I’ve recently (and not so recently) seen quite a few reports from marketing companies touting “mobile accounts for 40% of all travel reservations” and “Facebook ads account for 30% of wedding sales” etc. without giving providence of where this information was coming from, and more importantly, what demographic are they actually soliciting these surveys from.
This actually refers to pretty much any report that references “X” number of people surveyed, and doesn’t actually provide a source of where those surveyed came from. I would exclude sources such as Tripadvisor, Cornell Hospitality, Hubspot, any of the Smartbriefs and Social Media Examiner, as their surveys are culled from their direct email lists and members, and I would gauge information from them is more likely to be accurate.
While I don’t doubt that mobile use is in a step incline as well as perhaps mobile bookings, and some Facebook advertising does indeed work, I would ask that companies and journalists who make these claims, and refer to statistics, provide some more information about their sources.
I recently had a client ask me about some statistics that an online article touted, and he came to me asking whether I thought they were accurate or not. It concerned click through rates and click fraud (or a claim of lack thereof) on Google Adwords. This sparked a discussion about where these so called survey statistics were coming from.
Doing quite a bit of digging turned up very few legitimate survey outlets where one could submit a survey and have a fairly large number of results returned. One of the legitimate ones being Mechanical Turk (through Amazon). Being the curious person that I am, I signed up, heaven help me.
I discovered several things very quickly. One, I really stink at transcription (which is the only thing that actually pays anything). Two, I was amazed by the number of legitimate colleges, news outlets and marketing firms posting surveys on there (I am not allowed to say who), and three, this is NOT something to make a little extra money at, unless you are unemployed, or have some other reason for being stuck at home for many many consecutive hours at a time.
In three weeks and over the course of perhaps 6+ hours (taking brief breaks from real work) I managed to make the amazing sum of $36.00 doing various and assorted surveys and tasks for anywhere from $1.00 to .50 cents. It will at least pay for a couple of bottles of wine for the sake of research. I made a whopping $2.50 filling out a yes, you guessed it, travel survey, one of three I ended up doing.
The reason I bring this up, is the people that are spending time filling out these surveys, are probably not the middle to upper class traveler who inns want to be marketing to. They are more likely to be unemployed, the bored housewife/househusband or someone with not much better to do.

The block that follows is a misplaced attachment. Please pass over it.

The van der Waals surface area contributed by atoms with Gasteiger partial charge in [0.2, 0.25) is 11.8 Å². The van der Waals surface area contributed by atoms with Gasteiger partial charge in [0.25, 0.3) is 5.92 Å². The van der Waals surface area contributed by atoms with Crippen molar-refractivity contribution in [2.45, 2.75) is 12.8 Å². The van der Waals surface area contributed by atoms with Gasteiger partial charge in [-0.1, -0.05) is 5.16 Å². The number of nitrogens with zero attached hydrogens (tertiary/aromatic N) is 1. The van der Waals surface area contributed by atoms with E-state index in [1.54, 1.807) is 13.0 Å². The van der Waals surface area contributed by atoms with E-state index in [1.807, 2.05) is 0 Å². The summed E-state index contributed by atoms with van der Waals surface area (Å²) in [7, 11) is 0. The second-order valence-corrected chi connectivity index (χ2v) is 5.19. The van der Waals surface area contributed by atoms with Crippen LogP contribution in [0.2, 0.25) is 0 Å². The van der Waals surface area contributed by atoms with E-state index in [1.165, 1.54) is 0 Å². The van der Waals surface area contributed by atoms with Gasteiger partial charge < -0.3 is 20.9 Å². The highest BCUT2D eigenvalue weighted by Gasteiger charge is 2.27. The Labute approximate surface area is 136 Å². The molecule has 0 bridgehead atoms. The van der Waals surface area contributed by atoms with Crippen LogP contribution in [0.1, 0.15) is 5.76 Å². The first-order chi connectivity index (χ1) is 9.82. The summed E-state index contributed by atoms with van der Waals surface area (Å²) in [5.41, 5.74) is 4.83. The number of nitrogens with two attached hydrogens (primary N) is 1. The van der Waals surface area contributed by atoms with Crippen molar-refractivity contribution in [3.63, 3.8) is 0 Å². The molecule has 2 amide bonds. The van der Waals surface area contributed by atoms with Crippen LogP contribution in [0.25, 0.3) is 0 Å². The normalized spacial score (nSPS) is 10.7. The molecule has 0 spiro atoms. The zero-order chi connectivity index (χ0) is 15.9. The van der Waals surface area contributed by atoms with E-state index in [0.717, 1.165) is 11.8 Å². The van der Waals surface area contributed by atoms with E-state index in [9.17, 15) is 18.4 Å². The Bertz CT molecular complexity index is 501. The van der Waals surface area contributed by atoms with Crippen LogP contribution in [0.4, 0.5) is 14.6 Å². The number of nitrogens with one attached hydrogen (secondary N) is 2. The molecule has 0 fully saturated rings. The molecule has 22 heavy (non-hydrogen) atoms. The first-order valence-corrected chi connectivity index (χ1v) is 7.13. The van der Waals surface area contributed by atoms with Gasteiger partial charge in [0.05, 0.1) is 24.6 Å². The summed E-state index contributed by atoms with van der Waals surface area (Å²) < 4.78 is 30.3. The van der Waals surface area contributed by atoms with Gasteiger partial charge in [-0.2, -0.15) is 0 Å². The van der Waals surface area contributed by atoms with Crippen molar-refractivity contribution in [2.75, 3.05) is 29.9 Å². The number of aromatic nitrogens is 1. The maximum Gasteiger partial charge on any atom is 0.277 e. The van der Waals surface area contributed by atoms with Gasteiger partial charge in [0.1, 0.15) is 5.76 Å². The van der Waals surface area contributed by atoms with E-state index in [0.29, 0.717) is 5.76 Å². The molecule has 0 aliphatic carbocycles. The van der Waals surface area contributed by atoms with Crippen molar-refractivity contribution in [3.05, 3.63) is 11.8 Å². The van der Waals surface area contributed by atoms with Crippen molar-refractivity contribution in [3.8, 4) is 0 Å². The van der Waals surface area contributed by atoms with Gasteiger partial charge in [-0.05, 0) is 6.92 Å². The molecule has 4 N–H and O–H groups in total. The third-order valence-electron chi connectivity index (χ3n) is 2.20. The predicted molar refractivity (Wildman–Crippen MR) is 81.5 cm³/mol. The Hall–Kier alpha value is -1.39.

So this begs the question. Are the demographics for some of these surveys skewed and are they to be trusted? I would suspect yes, they are skewed and not to be trusted entirely.
The information being garnered in these is in my eyes quite questionable. The majority ask for things like yearly income. How many people fib on their taxes? How many people do you think stretch the truth a bit here? “I am unemployed and have been for several years but oddly enough my income is over 80K………………………”. And I take 3 fabulous vacations every year in the Caribbean.
I call attention to this in order for lodging and lodging marketing companies to ask when you see articles come up with statistics, but no verifiable proof of demographic information, to question both the article/post/whitepaper writer, and to take the information with a grain of salt.
To often I am hearing innkeepers or other tourism related industries referencing information that is questionable and has a questionable providence. When information that isn’t verified is passed along, it ads to the confusion of what innkeepers should be believing, and also taking into account on where they need to spend their marketing dollars.
As an example: If an innkeeper must make the decision to pay extra on an online outlet, for the extra exposure of having a mobile special available, it would behoove inns to be operating on the correct, or at least fairly accurate estimation of how many reservations are actually made by mobile, through that outlet, instead of information perhaps gathered from people that probably had never stayed in a B&B in their life.
And as the old saying goes, anything posted on the internet, must be true. So ask for sources and providence before believing everything you read.